tokkie

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Not the same. The difference between thalidomide and the MMR vaccine is that thalidomide was not medically necessary. Pregnant women have morning sickness. So what?! It is as natural as the pain of giving birth.
Philisophically it is the same. Do you believe the doctor or don't you? Why not address my post in its entirety??
 

davidcameron

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Vaccination is nothing to do with a child's right to life. You're apparently influenced by the nonsense peddled by some doctors, nonsense like "measles is a killer disease". It's not. Nor are mumps, rubella, whooping cough, chickenpox, scarlet fever, and so on. They are normal childhood diseases. Normal, get it?
Children died because their parents believed what Wakefield said. In other words, the children would have survived if they had been vaccinated.

What "deaths and brain damage"? Can you offer scientific evidence of such?
I heard it on the news. Are you going to say that the news is a pack of lies?
 

davidcameron

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Philisophically it is the same. Do you believe the doctor or don't you? Why not address my post in its entirety??
The difference between measles and morning sickness is that morning sickness does not cause death or disability. Quite why doctors thought it necessary to cure morning sickness, which is a natural part of pregnancy, I honestly don't know.
 

Ingersoll

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There are a lot of good reasons, among them human rights. Do you know what human rights are? Did you ever hear of the right to refuse medication?

There's also the fact that nobody needs vaccination.


Vaccination is nothing to do with a child's right to life. You're apparently influenced by the nonsense peddled by some doctors, nonsense like "measles is a killer disease". It's not. Nor are mumps, rubella, whooping cough, chickenpox, scarlet fever, and so on. They are normal childhood diseases. Normal, get it?


What "deaths and brain damage"? Can you offer scientific evidence of such?
What a load of anti-vax bull************************ - any parent who doesn't vaccinate their child against these diseases and my children (or i ) catch them, had better start running. Vaccinations could not realistically be mandated in law, but parents who don't vaccinate their children should be exposed for the intellectually lazy gullible ************************s that they are, and held accountable for outbreaks.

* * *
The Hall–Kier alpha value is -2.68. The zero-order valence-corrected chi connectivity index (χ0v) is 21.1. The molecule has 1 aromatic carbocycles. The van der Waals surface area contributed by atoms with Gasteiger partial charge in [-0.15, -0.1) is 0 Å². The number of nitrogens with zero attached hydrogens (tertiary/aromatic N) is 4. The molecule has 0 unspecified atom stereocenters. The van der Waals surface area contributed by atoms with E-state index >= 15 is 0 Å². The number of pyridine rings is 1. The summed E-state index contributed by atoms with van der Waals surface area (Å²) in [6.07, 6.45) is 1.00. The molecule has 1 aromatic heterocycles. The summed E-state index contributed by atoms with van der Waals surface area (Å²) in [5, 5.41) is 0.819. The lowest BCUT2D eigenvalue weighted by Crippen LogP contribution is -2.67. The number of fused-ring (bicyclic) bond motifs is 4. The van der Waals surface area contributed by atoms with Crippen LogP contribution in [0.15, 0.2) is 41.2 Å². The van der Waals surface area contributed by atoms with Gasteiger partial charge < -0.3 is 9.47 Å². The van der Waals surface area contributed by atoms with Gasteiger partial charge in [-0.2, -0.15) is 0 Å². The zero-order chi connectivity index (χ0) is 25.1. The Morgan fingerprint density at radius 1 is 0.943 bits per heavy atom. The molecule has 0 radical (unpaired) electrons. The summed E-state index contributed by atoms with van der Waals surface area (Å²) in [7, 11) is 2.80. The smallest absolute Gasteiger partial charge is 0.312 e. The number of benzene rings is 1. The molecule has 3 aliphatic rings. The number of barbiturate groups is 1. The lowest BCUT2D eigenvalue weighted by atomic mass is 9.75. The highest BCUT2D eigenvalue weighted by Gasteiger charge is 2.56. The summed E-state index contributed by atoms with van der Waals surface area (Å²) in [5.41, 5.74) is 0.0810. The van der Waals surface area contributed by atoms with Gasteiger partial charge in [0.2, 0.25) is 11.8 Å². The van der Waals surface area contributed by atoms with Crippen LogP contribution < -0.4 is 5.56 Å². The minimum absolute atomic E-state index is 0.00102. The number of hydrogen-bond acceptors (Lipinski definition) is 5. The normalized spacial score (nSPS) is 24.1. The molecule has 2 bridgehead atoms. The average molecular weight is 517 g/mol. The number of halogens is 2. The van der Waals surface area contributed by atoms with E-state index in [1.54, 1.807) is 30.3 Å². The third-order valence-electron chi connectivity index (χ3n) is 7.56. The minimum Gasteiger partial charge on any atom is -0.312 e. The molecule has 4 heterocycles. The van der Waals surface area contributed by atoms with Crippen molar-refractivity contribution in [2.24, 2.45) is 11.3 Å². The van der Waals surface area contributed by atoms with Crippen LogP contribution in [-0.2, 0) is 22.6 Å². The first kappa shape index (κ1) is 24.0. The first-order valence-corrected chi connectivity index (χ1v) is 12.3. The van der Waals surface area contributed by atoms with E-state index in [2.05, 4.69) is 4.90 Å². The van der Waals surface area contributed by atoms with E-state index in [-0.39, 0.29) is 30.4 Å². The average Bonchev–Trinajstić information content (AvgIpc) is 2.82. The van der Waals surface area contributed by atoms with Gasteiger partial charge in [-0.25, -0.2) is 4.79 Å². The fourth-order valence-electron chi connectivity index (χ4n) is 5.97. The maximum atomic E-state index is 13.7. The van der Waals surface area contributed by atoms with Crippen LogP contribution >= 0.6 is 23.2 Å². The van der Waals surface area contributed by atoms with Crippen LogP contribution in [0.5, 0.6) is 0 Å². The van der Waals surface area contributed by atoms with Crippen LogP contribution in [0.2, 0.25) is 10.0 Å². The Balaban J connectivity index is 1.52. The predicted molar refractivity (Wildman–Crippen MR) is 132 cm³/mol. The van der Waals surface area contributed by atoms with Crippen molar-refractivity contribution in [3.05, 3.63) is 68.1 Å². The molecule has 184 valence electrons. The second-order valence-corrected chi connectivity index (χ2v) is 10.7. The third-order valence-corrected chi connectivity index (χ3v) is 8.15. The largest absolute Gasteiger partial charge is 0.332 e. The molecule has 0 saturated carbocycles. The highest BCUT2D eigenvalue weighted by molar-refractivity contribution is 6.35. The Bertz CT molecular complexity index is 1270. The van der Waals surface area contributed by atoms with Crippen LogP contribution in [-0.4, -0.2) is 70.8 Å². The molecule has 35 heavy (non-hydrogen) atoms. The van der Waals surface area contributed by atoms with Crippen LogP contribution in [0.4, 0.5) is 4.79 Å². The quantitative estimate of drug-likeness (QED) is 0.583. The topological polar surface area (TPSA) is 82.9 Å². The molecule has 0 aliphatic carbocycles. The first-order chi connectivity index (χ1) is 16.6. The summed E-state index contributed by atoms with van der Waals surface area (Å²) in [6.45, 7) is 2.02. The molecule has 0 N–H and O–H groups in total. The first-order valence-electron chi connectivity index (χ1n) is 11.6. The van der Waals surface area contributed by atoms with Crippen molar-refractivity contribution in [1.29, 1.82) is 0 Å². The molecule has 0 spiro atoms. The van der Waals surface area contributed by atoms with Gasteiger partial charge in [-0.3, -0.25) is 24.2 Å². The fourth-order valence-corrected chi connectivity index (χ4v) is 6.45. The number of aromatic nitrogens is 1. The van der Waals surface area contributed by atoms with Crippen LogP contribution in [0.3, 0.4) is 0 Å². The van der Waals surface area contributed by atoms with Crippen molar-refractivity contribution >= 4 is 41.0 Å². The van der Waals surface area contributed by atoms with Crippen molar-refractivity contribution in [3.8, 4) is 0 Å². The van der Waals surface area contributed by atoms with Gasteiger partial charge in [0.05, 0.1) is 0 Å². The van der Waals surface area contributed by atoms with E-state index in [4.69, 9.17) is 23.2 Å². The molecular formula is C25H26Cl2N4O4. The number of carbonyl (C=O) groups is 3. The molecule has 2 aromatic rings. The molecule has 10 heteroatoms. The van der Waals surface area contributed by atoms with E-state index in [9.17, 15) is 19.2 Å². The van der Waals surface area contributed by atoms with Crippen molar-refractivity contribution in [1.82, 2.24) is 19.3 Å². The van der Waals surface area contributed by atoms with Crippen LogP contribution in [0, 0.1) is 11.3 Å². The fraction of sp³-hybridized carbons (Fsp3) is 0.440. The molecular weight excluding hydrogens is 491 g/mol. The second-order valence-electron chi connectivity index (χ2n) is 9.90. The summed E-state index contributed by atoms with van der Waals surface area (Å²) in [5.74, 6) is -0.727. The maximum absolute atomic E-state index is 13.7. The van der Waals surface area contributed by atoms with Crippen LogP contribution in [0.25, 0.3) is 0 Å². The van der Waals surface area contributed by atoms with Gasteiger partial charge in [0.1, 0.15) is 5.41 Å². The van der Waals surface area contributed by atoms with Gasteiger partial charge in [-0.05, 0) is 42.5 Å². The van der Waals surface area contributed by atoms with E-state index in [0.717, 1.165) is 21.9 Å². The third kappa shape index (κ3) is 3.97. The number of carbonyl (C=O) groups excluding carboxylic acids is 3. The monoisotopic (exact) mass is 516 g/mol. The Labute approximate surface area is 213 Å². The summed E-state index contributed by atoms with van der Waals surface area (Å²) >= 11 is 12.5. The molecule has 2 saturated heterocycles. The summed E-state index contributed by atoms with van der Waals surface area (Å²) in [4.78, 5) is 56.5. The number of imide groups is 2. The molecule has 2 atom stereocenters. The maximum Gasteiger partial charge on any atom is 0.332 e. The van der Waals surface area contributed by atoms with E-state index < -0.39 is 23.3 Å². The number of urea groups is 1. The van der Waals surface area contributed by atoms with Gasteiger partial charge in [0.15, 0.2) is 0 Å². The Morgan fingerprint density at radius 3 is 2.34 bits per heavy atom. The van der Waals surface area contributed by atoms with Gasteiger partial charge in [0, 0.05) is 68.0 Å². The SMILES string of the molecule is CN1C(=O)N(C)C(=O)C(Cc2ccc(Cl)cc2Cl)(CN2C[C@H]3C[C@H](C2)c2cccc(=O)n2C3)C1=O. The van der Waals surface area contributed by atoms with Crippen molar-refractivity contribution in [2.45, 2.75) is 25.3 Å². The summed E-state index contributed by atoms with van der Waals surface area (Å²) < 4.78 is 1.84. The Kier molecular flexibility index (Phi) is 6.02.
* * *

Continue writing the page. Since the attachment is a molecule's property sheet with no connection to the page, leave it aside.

davidcameron

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It's interesting to see how ignorant young people are about how the world was just before they were born. When I was young, every kid contracted measles, mumps, rubella, chickenpox, whooping cough, and so on. And nobody died.
Then why are these diseases potentially fatal today?
 

tokkie

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The difference between measles and morning sickness is that morning sickness does not cause death or disability. Quite why doctors thought it necessary to cure morning sickness, which is a natural part of pregnancy, I honestly don't know.
Oh Christ!! PHILISOPHICALLY!!!! FFS!!!!! If one doctor says a drug is good and another says it is bad, who do you believe? As I said you are looking at this issue with the benefit of hindsight.
 

tokkie

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What a load of anti-vax bull************************ - any parent who doesn't vaccinate their child against these diseases and my children (or i ) catch them, had better start running. Vaccinations could not realistically be mandated in law, but parents who don't vaccinate their children should be exposed for the intellectually lazy gullible ************************s that they are, and held accountable for outbreaks.
You are missing the point. I vaccinated my kids but that was my OPTION. However mandatory vaccination is not feasible. It infringes on our rights. I know of parents who opted not to have their kids vaccinated because of Wakefield's research. Their option. Not mine .
 

davidcameron

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Oh Christ!! PHILISOPHICALLY!!!! FFS!!!!! If one doctor says a drug is good and another says it is bad, who do you believe? As I said you are looking at this issue with the benefit of hindsight.
What matters is medical necessity, not philosophy. Doctors are ethically obliged to recommend drugs that protect against life-threatening diseases. Morning sickness, unlike measles, does not put pregnant women in danger.
 

bkeith

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I know of two children, who lost vision in a eye because of measles. (Scarring on the retina).
 

davidcameron

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You are missing the point. I vaccinated my kids but that was my OPTION. However mandatory vaccination is not feasible. It infringes on our rights. I know of parents who opted not to have their kids vaccinated because of Wakefield's research. Their option. Not mine .
The child's right to life is more important than the parents' right to privacy. What's the difference between parents objecting to the vaccination of their children and Jehovah's Witnesses who refuse to allow their children to have blood transfusions unless the High Court forces them to allow it? None, because, in both cases, parents are putting their children's lives at risk.